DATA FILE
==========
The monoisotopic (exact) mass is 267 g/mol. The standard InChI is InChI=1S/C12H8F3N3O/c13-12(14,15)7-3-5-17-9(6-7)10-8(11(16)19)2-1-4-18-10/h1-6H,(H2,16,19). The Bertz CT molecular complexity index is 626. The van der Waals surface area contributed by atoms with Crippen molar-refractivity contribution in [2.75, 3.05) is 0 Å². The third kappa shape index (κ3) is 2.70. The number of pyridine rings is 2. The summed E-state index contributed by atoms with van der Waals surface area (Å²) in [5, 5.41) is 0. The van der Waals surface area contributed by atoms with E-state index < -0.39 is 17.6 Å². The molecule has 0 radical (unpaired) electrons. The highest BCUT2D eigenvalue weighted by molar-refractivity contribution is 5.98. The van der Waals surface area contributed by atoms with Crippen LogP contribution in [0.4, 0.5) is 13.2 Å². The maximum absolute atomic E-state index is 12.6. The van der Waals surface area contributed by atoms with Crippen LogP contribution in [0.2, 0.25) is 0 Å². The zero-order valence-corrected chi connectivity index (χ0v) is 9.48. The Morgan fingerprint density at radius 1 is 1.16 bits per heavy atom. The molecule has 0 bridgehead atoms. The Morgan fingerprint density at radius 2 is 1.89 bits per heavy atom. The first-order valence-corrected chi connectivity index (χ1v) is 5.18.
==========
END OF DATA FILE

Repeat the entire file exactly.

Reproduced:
The monoisotopic (exact) mass is 267 g/mol. The standard InChI is InChI=1S/C12H8F3N3O/c13-12(14,15)7-3-5-17-9(6-7)10-8(11(16)19)2-1-4-18-10/h1-6H,(H2,16,19). The Bertz CT molecular complexity index is 626. The van der Waals surface area contributed by atoms with Crippen molar-refractivity contribution in [2.75, 3.05) is 0 Å². The third kappa shape index (κ3) is 2.70. The number of pyridine rings is 2. The summed E-state index contributed by atoms with van der Waals surface area (Å²) in [5, 5.41) is 0. The van der Waals surface area contributed by atoms with E-state index < -0.39 is 17.6 Å². The molecule has 0 radical (unpaired) electrons. The highest BCUT2D eigenvalue weighted by molar-refractivity contribution is 5.98. The van der Waals surface area contributed by atoms with Crippen LogP contribution in [0.4, 0.5) is 13.2 Å². The maximum absolute atomic E-state index is 12.6. The van der Waals surface area contributed by atoms with Crippen LogP contribution in [0.2, 0.25) is 0 Å². The zero-order valence-corrected chi connectivity index (χ0v) is 9.48. The Morgan fingerprint density at radius 1 is 1.16 bits per heavy atom. The molecule has 0 bridgehead atoms. The Morgan fingerprint density at radius 2 is 1.89 bits per heavy atom. The first-order valence-corrected chi connectivity index (χ1v) is 5.18.